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It didn’t really hit me until I found myself flat on my back with a tongue depressor down my throat, that the guy standing– no, looming–over me with said depressor was Graham Chapman: the Graham Chapman, founder-member of Monty Python, comedy genius and a certifiable loon. Sure, he was also a qualified MD, which was why I had asked him to look at my sore throat, but it wasn’t until he bent over me and said, “Go aaah,” that it dawned on me that the bloody Brain of Nazareth was poking a wooden spoon down my throat! A bizarre situation to most, but all in a normal day’s writing for us; if anything having to do with Graham could be called normal, that is.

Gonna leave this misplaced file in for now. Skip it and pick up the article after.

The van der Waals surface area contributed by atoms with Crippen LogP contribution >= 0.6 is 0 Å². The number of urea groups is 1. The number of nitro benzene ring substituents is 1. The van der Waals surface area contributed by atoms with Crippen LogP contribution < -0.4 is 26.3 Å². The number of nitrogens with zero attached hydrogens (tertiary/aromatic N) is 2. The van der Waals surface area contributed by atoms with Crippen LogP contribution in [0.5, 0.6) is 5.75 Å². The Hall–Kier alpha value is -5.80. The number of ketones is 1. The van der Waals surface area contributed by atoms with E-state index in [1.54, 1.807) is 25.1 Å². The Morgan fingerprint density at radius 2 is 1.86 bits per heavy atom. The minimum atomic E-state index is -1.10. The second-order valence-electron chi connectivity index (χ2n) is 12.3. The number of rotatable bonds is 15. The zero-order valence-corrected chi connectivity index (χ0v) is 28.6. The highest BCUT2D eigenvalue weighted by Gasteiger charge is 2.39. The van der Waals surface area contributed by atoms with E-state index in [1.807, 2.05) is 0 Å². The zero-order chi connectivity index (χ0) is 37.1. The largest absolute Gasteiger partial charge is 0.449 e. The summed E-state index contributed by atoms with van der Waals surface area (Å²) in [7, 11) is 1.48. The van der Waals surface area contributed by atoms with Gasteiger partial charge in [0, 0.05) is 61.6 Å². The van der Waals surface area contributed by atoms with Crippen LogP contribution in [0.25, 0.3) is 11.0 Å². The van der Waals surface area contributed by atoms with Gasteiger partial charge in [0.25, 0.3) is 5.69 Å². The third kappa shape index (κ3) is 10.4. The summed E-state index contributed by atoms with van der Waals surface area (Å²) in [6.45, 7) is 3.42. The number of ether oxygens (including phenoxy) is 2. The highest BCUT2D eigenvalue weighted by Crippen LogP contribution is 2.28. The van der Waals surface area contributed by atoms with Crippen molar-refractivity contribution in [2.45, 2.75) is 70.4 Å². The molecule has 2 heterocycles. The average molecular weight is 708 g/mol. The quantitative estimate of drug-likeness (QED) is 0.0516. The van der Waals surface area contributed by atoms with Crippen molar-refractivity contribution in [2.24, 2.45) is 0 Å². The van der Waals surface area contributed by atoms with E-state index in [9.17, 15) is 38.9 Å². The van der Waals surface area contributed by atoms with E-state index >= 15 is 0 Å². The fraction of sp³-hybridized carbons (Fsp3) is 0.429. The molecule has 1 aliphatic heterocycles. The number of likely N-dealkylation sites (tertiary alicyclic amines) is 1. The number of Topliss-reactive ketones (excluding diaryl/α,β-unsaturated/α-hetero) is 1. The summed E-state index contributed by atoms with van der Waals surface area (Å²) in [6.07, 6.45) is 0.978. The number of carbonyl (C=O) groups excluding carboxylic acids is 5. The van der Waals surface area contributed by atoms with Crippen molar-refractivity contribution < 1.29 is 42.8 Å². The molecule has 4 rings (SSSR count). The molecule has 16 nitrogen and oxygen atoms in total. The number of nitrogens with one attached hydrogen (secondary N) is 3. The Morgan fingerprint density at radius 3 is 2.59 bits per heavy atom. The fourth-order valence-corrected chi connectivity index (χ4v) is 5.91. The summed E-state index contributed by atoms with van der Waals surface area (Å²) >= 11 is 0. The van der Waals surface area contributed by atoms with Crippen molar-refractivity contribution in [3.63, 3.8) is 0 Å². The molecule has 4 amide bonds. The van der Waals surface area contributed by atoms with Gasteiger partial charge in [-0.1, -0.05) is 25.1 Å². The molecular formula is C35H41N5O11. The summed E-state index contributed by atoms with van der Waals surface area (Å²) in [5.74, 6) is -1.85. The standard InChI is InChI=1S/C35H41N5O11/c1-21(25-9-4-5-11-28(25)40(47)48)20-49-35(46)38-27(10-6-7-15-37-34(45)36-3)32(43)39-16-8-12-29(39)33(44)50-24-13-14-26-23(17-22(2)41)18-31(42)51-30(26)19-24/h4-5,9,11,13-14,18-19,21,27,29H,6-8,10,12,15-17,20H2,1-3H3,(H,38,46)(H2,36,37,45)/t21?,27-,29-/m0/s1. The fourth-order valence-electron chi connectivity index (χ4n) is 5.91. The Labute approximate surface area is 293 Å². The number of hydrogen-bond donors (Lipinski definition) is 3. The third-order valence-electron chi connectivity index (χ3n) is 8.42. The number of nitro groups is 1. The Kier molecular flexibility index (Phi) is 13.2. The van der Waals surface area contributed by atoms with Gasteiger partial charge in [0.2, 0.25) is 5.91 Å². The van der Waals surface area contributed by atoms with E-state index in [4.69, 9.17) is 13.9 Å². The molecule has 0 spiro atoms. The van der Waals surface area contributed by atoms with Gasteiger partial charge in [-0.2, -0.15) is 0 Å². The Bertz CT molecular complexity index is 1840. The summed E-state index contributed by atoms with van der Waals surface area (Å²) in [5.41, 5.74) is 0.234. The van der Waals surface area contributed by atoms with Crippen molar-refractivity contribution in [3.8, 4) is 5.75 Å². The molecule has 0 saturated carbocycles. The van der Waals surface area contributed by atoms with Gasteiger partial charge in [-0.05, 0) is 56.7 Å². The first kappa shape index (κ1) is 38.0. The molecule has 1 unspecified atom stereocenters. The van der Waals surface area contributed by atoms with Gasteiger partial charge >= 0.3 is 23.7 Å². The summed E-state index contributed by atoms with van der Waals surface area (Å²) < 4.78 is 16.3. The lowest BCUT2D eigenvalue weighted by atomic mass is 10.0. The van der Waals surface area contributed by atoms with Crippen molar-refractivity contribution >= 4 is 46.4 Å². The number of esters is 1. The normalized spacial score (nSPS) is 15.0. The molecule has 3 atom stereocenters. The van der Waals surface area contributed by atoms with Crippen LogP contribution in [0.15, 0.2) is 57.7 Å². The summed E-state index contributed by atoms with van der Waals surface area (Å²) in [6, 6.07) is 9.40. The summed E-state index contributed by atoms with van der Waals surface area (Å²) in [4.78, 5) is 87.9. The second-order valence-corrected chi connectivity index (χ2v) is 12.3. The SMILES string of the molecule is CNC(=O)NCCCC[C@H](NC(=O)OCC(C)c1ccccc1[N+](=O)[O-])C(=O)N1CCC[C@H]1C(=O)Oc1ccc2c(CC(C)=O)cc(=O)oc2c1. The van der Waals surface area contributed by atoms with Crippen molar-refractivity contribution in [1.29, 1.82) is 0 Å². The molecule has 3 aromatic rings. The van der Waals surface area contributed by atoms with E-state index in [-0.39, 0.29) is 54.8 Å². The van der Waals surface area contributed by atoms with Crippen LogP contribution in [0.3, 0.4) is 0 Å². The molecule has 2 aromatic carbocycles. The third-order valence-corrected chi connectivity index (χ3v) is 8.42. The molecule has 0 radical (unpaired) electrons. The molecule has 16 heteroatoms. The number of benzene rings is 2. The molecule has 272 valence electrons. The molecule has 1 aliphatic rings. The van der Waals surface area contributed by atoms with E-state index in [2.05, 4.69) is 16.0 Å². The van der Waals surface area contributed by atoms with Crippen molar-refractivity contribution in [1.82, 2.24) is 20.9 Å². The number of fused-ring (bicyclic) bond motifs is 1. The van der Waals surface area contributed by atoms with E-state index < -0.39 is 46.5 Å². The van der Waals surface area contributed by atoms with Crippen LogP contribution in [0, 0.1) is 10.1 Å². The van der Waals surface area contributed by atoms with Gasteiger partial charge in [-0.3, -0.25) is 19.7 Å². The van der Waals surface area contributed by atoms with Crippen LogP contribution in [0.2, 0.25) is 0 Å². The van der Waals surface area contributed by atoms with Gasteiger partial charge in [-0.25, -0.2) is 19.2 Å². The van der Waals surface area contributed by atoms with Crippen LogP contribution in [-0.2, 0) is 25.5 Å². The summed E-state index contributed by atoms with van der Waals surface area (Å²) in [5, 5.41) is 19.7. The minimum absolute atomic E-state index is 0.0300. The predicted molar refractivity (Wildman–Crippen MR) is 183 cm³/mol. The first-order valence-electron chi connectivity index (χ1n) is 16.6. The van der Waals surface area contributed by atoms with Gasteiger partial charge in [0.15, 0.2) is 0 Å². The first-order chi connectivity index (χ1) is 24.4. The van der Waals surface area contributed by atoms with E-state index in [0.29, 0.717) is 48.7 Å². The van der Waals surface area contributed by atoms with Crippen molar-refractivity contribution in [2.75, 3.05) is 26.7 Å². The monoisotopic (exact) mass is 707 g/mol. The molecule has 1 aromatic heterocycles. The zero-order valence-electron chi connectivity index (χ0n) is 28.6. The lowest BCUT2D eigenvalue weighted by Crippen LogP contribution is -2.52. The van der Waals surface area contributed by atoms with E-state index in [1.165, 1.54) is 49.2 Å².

How had I come to find myself in this position? I’d first met Graham some months earlier while he was touring U.S. colleges giving what he termed “comedy lectures.” They were, in fact, billed as “an evening with” and what evenings they were! During his talks he would expound upon his life, both pre- and post-Python, tell tall tales about hazardous friends such as the late Keith Moon of The Who and his exploits with The Dangerous Sports Club, an ad hoc group of “adrenaline junkies” who liked to plummet down mountain tops on things like pianos attached to skis. At the time I first met Graham, I was writing a book about the making of the Python series (Monty Python VS The World). I found him to be extraordinarily candid about both his personal and professional life, but even more remarkable than that was the fact that he had no ego. He thought nothing of bringing me a “cuppa tea” or giving me a lift to the train station or sharing with me some painful episode from his past. A true gentleman, he bore with quiet patience and good humor the millions of questions about the Python days that I relentlessly flung at him. Eventually, we became friends.